Canoe stern - why?

Sidecar

…………………………
3,700
2,010
Tasmania
No one would design a pure, fast sailboat with a double-end.
Don’t say that to an International Canoe or 110 canoe aficionado.

Here is my 31 ft (double) canoe boat doing over 11 knots upwind. Top speed upwind to date is 12.7 knots. Singlehanded, and confident that there is more speed to come:



PS note the wake…..
 
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floater

Towards thee I roll..
5,700
1,149
quivira regnum
The boat was then banned from Transpac for the unusual design
what was so unusual? it honestly looks pretty fair compared to this Frers hull. But sure, if there ever was a canoe hull. the Caulkins 50 is it.
1677877191323.png
 

Great Red Shark

Super Anarchist
8,561
774
Honolulu
I tell you what - if you've ever lived aboard in a place where you Med-tie to a seawall and the breeze comes up from astern, you'll hear BOMBS going off under the transoms of some conventional sterns while the canoe-sterns just ride it out like a duck.

I know that's pretty situational, but when cruising, sometimes not insignificant.
 

Edik

Member
57
13
LA
Less volume down below.
Difficult swim ladder placement.
Difficult tender stowage.
Difficult getting on board in choppy conditions, when a wider stern provides a lee to waves.
Smaller aft cockpit.
Difficult access when stern-to docking.
Prone to hobby-horsing in sloppy conditions.
And there's more...

They're pretty though to my eye. Just wouldn't own one. Maybe a Perry Valiant or a Hans Christian though. Gorgeous boats.
Agreed. I've looked at Swanson 38 and I absolutely loved that boat...except that canoe stern and hence a tiny little cockpit...
 

sledracr

Super Anarchist
5,186
1,283
PNW, ex-SoCal
The Francis Lee around here is a vanity project and is remarkably slow for its length, with limited sail-carrying power and people-carrying volume.

That's a bit harsh. For a boat that was designed to be a "gentleman's day-sailor", I'm told it meets the owner's design goals quite nicely. And goes upwind at a comfortable 10k in light air with very little effort and virtually no wake.

Does it compare with (e.g.) a SC-70? Prob'ly not, but that was never the point.
 

Go Left

Super Anarchist
6,733
1,619
Seattle
That's a bit harsh. For a boat that was designed to be a "gentleman's day-sailor", I'm told it meets the owner's design goals quite nicely. And goes upwind at a comfortable 10k in light air with very little effort and virtually no wake.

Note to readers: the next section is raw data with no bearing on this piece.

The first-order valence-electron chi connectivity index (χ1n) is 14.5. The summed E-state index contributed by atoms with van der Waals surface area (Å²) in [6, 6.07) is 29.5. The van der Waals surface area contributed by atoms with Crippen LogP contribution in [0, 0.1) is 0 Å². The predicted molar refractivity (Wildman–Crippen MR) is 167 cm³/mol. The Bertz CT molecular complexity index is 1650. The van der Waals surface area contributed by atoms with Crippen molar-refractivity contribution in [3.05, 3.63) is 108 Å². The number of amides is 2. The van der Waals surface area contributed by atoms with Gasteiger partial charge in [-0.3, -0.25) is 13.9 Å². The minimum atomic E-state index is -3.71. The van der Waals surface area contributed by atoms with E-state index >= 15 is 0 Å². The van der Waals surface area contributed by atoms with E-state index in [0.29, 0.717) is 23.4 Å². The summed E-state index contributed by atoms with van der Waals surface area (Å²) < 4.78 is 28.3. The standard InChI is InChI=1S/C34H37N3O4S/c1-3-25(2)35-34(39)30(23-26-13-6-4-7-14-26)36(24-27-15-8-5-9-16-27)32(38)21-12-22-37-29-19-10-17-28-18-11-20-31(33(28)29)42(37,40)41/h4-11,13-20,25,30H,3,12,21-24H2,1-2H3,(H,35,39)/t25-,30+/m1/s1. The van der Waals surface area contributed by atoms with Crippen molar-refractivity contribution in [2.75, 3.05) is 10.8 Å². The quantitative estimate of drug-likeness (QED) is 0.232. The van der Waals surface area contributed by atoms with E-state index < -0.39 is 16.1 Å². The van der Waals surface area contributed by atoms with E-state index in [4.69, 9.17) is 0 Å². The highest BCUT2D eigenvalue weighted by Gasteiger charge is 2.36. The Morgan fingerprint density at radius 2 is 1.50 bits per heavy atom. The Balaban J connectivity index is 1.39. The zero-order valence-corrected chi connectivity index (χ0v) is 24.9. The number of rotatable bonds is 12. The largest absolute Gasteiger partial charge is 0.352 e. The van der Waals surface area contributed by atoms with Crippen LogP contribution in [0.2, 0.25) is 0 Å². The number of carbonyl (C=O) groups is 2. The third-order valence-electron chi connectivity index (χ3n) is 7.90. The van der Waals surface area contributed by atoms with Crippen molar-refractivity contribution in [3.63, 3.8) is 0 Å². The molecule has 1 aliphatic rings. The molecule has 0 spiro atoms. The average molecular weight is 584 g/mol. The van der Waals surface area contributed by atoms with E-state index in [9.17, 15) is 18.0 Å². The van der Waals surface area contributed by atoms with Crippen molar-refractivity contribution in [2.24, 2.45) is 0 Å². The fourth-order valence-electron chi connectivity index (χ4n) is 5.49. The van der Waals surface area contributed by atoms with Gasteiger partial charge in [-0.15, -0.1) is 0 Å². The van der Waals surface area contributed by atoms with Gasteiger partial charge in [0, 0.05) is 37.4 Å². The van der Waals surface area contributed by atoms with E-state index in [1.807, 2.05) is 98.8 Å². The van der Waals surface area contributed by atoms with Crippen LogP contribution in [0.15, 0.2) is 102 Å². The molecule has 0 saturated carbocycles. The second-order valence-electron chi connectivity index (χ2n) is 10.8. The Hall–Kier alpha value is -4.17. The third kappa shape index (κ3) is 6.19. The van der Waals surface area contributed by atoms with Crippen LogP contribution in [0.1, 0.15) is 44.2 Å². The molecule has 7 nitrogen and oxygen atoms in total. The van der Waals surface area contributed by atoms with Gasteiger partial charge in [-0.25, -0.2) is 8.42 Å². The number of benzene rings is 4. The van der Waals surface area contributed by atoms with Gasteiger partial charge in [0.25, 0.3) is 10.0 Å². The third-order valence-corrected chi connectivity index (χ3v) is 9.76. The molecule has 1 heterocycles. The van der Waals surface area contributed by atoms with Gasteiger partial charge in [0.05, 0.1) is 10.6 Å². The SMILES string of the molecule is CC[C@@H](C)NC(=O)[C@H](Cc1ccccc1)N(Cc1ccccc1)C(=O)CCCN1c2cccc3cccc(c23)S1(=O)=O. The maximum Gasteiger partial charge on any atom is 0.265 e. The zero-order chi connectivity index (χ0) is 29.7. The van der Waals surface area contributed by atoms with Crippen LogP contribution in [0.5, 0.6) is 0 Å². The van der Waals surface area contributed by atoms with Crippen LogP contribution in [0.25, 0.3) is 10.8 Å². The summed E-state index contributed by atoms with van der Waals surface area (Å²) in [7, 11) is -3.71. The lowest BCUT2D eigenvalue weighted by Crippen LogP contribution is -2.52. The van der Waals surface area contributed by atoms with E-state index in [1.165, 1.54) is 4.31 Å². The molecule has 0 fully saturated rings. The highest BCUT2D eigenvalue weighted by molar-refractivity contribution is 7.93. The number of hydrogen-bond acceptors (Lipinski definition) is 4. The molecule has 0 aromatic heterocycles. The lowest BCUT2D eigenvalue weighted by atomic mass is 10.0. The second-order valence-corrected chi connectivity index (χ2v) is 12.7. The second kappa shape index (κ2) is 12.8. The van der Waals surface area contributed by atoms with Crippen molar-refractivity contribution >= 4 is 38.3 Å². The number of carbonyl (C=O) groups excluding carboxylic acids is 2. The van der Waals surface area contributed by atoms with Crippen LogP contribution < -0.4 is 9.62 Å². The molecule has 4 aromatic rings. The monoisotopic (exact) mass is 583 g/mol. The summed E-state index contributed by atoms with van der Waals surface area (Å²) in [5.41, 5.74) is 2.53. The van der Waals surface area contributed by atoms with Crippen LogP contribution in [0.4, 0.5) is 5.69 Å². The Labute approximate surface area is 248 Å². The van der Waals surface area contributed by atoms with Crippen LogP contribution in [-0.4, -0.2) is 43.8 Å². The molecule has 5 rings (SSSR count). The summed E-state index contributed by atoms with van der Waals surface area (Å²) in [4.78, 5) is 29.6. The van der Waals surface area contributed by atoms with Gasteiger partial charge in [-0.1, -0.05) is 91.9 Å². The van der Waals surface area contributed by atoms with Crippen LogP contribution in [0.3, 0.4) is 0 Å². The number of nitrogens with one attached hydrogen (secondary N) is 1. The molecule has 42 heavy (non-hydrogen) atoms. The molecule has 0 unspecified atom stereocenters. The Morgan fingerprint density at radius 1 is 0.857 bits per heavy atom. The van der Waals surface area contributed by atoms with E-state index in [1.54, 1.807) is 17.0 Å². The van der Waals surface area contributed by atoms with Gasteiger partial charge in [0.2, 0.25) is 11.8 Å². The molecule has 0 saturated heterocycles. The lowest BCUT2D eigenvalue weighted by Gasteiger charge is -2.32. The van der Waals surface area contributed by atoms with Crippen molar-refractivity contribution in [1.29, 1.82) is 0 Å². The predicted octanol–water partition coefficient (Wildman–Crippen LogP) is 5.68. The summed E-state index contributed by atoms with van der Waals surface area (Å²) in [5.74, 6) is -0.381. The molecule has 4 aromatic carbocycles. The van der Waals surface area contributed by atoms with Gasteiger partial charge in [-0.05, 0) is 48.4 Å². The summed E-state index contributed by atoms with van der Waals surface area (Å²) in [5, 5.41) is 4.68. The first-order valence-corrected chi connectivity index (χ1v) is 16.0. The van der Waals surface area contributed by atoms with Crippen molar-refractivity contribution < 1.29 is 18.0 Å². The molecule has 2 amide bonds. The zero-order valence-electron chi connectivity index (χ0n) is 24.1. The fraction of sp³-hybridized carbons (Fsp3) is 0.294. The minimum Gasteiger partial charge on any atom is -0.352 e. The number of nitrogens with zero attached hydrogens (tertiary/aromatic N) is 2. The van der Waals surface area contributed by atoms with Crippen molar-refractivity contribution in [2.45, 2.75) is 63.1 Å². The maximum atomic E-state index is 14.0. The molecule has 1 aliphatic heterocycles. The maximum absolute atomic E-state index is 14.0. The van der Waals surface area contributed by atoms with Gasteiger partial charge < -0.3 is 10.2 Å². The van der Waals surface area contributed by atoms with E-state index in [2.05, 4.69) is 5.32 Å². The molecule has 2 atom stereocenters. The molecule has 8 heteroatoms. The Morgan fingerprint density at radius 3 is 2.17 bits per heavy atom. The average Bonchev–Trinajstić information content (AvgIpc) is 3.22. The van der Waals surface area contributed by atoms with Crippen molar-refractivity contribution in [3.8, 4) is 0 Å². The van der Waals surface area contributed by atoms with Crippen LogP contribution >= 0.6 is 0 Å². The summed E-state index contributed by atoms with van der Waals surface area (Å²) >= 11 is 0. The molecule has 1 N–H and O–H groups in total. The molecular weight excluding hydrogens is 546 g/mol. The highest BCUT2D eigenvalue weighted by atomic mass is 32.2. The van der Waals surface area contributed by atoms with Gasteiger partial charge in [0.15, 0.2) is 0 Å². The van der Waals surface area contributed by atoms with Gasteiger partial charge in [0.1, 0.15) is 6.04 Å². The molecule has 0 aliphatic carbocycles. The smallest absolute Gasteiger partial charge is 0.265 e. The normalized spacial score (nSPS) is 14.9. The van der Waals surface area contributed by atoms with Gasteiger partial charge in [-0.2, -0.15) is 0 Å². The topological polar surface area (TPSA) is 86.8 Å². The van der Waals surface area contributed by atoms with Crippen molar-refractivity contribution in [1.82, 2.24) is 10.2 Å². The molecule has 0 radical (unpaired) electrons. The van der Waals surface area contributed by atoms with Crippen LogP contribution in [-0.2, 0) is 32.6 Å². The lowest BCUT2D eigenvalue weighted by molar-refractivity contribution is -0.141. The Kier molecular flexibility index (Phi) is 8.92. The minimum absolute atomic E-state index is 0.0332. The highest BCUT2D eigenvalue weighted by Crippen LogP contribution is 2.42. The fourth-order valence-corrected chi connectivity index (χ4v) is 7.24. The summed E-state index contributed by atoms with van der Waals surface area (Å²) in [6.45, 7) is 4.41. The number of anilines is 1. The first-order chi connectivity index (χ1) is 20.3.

Does it compare with (e.g.) a SC-70? Prob'ly not, but that was never the point.
That was pretty much my point earlier. Double enders get designed and built because the owner wants one.

Yeah, I was being a bit harsh.
 

Crash

Super Anarchist
5,583
1,436
SoCal
That was pretty much my point earlier. Double enders get designed and built because the owner wants one.

Yeah, I was being a bit harsh.
You were being more than harsh...and you were making an apples to oranges comparison. The Riptide 44 was built the way it was because that what it's owner wanted as well. The design briefs (requirements) were totally different. You really can't compare the 2 in any way, other than they are both sailboats. Kim seems very happy with Francis, so to be fair, you have to say the design met its requirements brilliantly....

Besides, fast in a sailboat is relative, as no sailboat is fast. Some are just less slow than others.

Did you know Bieker interned with Bob Perry?
 

Go Left

Super Anarchist
6,733
1,619
Seattle
You were being more than harsh...and you were making an apples to oranges comparison. The Riptide 44 was built the way it was because that what it's owner wanted as well. The design briefs (requirements) were totally different. You really can't compare the 2 in any way, other than they are both sailboats. Kim seems very happy with Francis, so to be fair, you have to say the design met its requirements brilliantly....

Besides, fast in a sailboat is relative, as no sailboat is fast. Some are just less slow than others.

Did you know Bieker interned with Bob Perry?
I did say exactly that. Not surprised Paul learned from Perry. No one better around here. I kind of wished Paul had learned how to draw a shearline from him. ;)
 

mckenzie.keith

Aspiring Anarchist
2,366
1,084
Santa Cruz
I tell you what - if you've ever lived aboard in a place where you Med-tie to a seawall and the breeze comes up from astern, you'll hear BOMBS going off under the transoms of some conventional sterns while the canoe-sterns just ride it out like a duck.

I know that's pretty situational, but when cruising, sometimes not insignificant.
This can happen also at anchor when the wind and current are contrary (and the current is substantial).
 

Autonomous

Turgid Member
4,796
1,980
PNW
I have a little 15' double ended skiff that has the usuable room of a boat two feet shorter.
My 17' transom sterned boat has twice the room.
 

TheDragon

Super Anarchist
3,649
1,694
East central Illinois
One more minor thing, and yes, I know most boats could do this, but most do not if they have a fat ass. I have a ladder over the side at roughly the anterior/posterior pivot point of the boat. As a result I can relatively easily go for a swim in even somewhat rough conditions and get back onboard, something I did every week on my Pacific crossing as well as on shorter passages between island groups. I talked with lots of other cruisers who crossed the Pacific last year and few swam even when conditions were relatively calm, because the stern of their boats was moving up and down too much to safely get back on board.
 



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